Wednesday, 19 January 2011

Films, the X Certificate and the University of Westminster

Three years ago I blogged about the passing of Tony Tenser and in passing mentioned that the Old Cinema at the University of Westminster was the location for the first showing of an X rated film in the UK. This was in January 1951, and the film in question was La Vie Commence Demain. The film was described by Hal Erickson in the the All Move Guide, reproduced in the New York Times as

Documentary filmmaker Nicole Vedre's first semi-fictional feature was released in France in 1949 as La Vie Commence Demain. The film made it to the U.S. in 1952 as Life Begins Tomorrow. Made in cooperation with UNESCO, the film speculates on the future of mankind after the advent of Atomic Energy. Many prominent French artists and intellects contribute to the narration: Jean-Pierre Aumont plays The Man of Today, Andre Labarthe is the Man of Tomorrow, and Jean-Paul Sartre, Daniel Agache, Jean Rostand, Le Corbusier, Pablo Picasso and Andre Gide are respectively seen as "The Existentialist," "The Psychiatrist,' "The Biologist," "The Architect," "The Artist" and "The Author" (talk about typecasting!) Film clips of hospitals, schoolrooms, scientific laboratories, and even nightclubs are woven into Vedre's fascinating tapestry.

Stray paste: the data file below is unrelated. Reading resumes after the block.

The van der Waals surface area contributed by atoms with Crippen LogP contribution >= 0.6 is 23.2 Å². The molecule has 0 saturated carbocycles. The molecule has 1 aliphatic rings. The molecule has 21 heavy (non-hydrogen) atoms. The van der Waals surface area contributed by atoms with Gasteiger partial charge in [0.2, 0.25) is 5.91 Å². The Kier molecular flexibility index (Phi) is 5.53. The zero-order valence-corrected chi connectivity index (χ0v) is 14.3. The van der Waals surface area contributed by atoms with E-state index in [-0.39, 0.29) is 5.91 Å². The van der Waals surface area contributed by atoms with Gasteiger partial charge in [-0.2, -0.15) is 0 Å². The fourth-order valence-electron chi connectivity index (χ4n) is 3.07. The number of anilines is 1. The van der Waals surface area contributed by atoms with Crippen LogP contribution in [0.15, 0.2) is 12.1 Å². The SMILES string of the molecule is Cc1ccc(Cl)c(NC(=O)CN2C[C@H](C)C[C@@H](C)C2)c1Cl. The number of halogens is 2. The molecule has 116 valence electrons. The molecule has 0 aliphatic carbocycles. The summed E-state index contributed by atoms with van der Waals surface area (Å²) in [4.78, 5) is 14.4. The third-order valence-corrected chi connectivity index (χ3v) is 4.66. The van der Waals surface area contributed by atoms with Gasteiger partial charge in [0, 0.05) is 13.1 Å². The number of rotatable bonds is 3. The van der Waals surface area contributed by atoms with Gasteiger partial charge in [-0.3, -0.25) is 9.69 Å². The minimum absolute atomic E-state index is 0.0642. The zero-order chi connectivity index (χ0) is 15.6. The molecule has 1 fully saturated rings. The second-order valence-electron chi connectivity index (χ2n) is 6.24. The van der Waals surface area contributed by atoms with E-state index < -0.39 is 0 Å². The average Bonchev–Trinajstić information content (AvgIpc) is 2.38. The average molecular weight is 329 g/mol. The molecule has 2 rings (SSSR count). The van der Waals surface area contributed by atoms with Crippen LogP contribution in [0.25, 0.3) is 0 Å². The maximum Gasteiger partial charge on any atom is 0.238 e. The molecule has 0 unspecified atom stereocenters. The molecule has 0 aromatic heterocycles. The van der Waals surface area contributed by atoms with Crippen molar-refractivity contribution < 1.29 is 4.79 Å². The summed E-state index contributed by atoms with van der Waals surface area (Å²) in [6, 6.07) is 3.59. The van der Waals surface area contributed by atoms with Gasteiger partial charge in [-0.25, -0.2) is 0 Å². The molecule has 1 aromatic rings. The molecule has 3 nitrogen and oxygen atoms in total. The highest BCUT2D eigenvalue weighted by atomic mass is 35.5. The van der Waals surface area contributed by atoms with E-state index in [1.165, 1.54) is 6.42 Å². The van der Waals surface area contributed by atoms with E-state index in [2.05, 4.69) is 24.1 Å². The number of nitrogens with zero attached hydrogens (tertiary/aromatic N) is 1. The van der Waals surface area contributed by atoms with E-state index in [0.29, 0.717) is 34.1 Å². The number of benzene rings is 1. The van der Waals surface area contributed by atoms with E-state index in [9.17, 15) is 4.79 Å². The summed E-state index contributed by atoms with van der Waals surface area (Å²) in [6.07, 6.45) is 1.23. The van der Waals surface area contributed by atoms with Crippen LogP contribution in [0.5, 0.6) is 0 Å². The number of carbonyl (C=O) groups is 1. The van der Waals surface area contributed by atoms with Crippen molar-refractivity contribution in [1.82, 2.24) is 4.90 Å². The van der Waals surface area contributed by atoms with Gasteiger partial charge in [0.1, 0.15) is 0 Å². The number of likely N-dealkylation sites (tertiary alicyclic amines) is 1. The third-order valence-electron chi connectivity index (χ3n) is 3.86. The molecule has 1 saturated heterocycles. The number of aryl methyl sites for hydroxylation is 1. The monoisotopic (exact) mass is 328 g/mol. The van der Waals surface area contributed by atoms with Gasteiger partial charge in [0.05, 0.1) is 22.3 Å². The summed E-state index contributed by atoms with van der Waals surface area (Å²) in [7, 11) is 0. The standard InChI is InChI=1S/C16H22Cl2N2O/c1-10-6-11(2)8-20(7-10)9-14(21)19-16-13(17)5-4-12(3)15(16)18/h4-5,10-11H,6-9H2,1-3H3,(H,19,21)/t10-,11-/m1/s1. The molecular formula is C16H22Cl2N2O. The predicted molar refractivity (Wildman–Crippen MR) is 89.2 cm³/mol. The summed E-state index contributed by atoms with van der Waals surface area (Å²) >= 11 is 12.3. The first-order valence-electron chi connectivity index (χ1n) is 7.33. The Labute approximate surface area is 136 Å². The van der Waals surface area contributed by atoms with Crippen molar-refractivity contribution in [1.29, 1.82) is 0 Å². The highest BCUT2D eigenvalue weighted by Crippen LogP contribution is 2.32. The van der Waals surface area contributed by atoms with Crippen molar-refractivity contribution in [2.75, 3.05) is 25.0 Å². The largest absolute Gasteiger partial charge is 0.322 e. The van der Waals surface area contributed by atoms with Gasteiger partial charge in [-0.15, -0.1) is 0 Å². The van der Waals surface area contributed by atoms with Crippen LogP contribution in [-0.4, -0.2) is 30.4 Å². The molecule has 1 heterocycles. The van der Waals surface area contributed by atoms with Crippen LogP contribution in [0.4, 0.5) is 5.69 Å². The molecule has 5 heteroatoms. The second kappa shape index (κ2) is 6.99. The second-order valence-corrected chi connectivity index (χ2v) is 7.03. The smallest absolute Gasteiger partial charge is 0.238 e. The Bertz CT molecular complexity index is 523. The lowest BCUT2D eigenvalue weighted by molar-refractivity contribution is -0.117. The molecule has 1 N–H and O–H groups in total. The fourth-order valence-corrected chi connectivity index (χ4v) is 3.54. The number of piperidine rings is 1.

Since my original post I have uncovered some disputes as to which was the first X rated film, see for example the debate on this blog. We can see from the British Board of Film Classification archives that it was first classified 60 years ago this week, following recommendations from the Wheare Report that introduced a new classification system, so January 1951 was when the new X rated certificate went live. At the time the Cameo Poly, now the Old Cinema at the University of Westminster and currently the subject of a campaign to revive the birthplace of British Cinema, was well known for showing foreign films and La Vie Commence Demain was certainly shown in January 1951 at the cinema and billed as its UK premiere. We hope to show this film again as the Cinema is redeveloped, hopefully to mark the centenary of the British Board of Film Classification which takes place in 2012, and will keep you posted. 

Tuesday, 11 January 2011

Art and Artifice

I just came across this really interesting new blog on art and law, Art and Artifice - well worth a read, regular readers of this blog will know that art and law often crops up on Dispatches.

Thursday, 6 January 2011

The late, great, Pete Postlethwaite

I was really saddened to learn of the passing of Pete Postlethwaite at the weekend, see the Guardian obituary here. He truly was a great actor, and I have enjoyed seeing him in lots of films as varied as Distant Voices, Still Lives which I saw at the Scala many years ago and James and the Giant Peach which was a favourite of my daughter Keir for a time ('marvelllous things will happen'). As an academic working in the area of film and law, I was also well aware of him - his brilliant portrayal of Guiseppe Conlon in In the Name of the Father is well known, but I had forgotten about his portrayal of a lawyer in the film Amistad until I read Peter Bradshaw's piece A face you won't forget. He will be sadly missed.